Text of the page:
A: When you are teaching, do you think, how am I going to give my students an aesthetic experience?
B: Do I make them think about the idea of aesthetic and the idea of craftsmanship? Definitely. And I grade them on craftsmanship and thoroughly discuss craftsmanship.
A: If aesthetic theory’s and concepts are relevant today then how shall we teach them?
B: I think the most important thing to always think about when you speak about aesthetics is that it goes hand in hand with subjectivity. And how do you teach subjectivity? I don’t allow things like ‘I really like this’. It does not tell the person who made it what is really working and what about it you like. Everybody can like something. But why? Describe why this talks to you to help narrow down who the audience is for the work, that’s what critique is supposed to do. So in teaching that’s where I think critique comes in, and you have to really teach and explain what the difference is between subjectiveness and objectiveness. And that’s where I believe aesthetic comes in versus craft, and maybe not always but for this conversation it seems to make sense in my head right now. That these are two different things, objective would equal craft which just means consideration and intention, intention of building, intention of line, intention of all of these things. Craftsmanship is supposed to be convincing. Subjective would equal aesthetic. Aesthetic and craft are almost opposites to a degree but they require each other. How do you differentiate between the idea of aesthetic and the idea of craftsmanship? What do you think these are? What is your aesthetic experience for this piece?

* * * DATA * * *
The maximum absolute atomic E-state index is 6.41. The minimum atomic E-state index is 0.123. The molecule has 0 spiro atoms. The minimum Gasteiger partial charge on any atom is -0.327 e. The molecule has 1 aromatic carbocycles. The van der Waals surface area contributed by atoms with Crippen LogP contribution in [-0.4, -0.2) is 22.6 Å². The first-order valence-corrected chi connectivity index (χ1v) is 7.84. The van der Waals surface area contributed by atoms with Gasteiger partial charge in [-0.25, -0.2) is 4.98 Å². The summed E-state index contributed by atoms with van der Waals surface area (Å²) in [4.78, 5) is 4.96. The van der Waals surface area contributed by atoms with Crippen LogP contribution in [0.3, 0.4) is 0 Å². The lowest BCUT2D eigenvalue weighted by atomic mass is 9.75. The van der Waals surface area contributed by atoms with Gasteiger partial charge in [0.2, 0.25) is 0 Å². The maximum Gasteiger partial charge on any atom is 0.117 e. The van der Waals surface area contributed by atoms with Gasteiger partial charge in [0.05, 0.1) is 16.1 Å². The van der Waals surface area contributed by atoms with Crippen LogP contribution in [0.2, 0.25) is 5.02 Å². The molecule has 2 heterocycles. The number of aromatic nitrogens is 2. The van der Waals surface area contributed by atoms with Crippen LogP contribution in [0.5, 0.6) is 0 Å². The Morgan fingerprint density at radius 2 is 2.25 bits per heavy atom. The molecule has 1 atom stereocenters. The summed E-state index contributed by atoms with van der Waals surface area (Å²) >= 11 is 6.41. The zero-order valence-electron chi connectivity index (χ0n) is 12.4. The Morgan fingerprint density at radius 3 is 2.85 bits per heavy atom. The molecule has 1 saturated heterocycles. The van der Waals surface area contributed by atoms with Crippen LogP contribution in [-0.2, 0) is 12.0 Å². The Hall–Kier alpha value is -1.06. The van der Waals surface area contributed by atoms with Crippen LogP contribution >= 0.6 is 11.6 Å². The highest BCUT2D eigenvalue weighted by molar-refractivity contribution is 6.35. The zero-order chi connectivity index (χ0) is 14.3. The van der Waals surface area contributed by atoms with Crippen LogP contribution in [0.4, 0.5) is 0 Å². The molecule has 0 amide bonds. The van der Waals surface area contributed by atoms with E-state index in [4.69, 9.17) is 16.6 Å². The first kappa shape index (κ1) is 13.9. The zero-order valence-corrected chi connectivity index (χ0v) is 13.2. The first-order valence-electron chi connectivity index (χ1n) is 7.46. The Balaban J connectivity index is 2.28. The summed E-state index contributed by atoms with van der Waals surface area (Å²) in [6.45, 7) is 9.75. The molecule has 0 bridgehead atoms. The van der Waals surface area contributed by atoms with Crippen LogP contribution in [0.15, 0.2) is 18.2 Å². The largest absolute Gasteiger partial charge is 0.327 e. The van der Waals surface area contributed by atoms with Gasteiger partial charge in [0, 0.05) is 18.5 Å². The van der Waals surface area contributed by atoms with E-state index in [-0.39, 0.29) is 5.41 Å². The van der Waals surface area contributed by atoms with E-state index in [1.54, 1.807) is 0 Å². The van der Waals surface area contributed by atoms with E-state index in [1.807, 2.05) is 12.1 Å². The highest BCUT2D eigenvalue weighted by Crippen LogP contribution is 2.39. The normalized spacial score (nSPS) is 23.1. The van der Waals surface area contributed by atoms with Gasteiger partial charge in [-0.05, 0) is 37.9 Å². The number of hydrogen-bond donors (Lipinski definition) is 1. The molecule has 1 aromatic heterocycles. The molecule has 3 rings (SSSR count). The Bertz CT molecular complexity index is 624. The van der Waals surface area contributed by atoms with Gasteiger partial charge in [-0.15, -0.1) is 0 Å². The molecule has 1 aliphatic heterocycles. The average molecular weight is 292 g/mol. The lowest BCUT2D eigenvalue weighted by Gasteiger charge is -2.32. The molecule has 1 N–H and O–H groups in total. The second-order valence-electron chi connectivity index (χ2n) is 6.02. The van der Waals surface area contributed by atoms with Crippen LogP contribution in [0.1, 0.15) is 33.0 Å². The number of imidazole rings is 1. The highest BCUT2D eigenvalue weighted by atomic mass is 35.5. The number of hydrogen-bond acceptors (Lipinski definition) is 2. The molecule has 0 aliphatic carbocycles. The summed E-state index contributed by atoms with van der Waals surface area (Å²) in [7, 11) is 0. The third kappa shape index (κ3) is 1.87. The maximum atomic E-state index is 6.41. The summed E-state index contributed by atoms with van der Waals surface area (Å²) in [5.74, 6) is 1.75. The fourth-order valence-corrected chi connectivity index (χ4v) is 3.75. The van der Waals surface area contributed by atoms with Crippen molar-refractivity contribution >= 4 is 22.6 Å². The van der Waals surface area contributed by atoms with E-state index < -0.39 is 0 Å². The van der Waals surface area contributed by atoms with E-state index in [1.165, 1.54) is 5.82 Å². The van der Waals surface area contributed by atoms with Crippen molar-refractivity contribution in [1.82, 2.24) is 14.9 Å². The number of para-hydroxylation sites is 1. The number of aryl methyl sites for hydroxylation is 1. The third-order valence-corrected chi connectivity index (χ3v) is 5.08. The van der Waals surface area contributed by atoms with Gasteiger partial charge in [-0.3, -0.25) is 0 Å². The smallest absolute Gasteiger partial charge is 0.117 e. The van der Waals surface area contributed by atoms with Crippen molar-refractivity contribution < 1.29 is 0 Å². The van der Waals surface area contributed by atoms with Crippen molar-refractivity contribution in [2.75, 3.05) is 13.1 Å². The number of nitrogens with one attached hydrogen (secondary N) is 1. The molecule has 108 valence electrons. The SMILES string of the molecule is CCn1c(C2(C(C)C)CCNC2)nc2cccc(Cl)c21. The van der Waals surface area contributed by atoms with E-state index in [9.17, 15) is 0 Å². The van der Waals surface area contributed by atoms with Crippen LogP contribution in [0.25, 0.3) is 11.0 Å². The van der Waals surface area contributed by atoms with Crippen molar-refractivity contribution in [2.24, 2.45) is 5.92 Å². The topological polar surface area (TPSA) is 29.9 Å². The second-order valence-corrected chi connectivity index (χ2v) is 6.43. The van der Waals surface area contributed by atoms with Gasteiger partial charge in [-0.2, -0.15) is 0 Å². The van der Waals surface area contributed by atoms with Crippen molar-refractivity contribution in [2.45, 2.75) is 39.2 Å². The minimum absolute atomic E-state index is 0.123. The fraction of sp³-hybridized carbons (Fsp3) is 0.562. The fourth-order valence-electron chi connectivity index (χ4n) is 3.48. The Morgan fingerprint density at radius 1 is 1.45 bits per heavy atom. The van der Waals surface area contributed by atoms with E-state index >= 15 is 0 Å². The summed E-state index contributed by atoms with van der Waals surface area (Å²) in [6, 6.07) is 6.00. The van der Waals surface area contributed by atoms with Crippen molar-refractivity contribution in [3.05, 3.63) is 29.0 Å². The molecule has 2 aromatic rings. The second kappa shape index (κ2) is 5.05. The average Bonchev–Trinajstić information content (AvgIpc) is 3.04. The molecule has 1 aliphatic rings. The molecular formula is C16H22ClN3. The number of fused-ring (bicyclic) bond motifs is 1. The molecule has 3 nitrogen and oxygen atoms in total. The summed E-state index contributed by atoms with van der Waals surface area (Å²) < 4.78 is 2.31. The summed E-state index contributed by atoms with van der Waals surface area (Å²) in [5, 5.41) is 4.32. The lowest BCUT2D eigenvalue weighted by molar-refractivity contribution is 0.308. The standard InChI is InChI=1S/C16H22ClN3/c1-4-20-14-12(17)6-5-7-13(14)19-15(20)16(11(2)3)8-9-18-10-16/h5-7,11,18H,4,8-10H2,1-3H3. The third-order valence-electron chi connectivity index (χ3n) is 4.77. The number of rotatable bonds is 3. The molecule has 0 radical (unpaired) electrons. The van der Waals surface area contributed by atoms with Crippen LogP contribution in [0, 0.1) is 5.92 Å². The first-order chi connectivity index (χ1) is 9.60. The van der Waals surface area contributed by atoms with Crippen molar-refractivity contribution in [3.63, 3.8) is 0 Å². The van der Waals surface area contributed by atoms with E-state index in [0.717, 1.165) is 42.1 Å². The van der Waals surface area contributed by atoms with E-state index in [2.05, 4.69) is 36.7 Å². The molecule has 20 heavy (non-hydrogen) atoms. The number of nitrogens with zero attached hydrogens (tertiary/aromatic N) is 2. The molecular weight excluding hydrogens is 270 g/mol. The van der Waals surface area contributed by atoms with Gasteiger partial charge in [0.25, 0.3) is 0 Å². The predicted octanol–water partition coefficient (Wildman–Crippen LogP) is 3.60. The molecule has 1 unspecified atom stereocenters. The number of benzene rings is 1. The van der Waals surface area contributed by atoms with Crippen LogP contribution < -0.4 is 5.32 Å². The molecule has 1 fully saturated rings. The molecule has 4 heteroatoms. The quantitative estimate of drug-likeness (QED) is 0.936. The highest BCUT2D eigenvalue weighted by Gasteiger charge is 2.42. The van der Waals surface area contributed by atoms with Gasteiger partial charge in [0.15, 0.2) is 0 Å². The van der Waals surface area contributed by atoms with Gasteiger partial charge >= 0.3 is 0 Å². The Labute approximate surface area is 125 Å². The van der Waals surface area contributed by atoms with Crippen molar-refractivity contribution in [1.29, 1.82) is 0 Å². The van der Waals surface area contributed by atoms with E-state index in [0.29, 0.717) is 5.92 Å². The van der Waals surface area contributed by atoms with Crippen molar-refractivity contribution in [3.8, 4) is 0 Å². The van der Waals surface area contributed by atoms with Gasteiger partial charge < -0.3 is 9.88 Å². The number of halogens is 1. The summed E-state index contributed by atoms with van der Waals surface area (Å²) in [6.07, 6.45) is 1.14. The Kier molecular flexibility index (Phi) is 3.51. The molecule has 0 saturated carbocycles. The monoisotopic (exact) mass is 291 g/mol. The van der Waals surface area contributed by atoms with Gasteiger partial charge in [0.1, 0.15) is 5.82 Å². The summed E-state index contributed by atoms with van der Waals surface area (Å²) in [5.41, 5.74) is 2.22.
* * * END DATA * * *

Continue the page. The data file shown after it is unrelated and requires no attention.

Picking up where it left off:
While interviewing her I found myself very intrigued by her perspective simply because I had not necessarily thought of it the way she does. Our discussion took a turn that I really enjoyed based around the conversation of how aesthetic experience is a subjective moment in which one is encountering beauty through their perspective. She found it very essential to understand the subjectivity of aesthetics. We had an in depth discussion about aesthetics as subjective and craft as objective. This is very relatable to her personal work as a ceramics instructor.
The conversation I enjoyed most with her was revolved around the question of “How have we changed aesthetics?” as individuals, as a group, and as society. Her work takes the mundane location of domestic homes and asks the viewer to rethink the objects they interact with in their everyday lives. I began thinking about the discussion of the hand made versus the mass produced and how being surrounded by either of them affects the mindset of people. Because of mass production aesthetic experience is transformed and it is lacking in some ways, there is an absence of history and of emotion. This concept is very applicable to all people living in our society today, especially students. The dialog that occurred between Rachel and I allowed me to rethink how you give students an idea, concept, or experience of aesthetics in our society today and in mundane domestic life. As well as how to differentiate handmade versus mass-produced. It left me feeling that it is essential that we constantly evaluate and reevaluate what aesthetics are and how we as humans being are constantly transforming the meaning of the word and experience.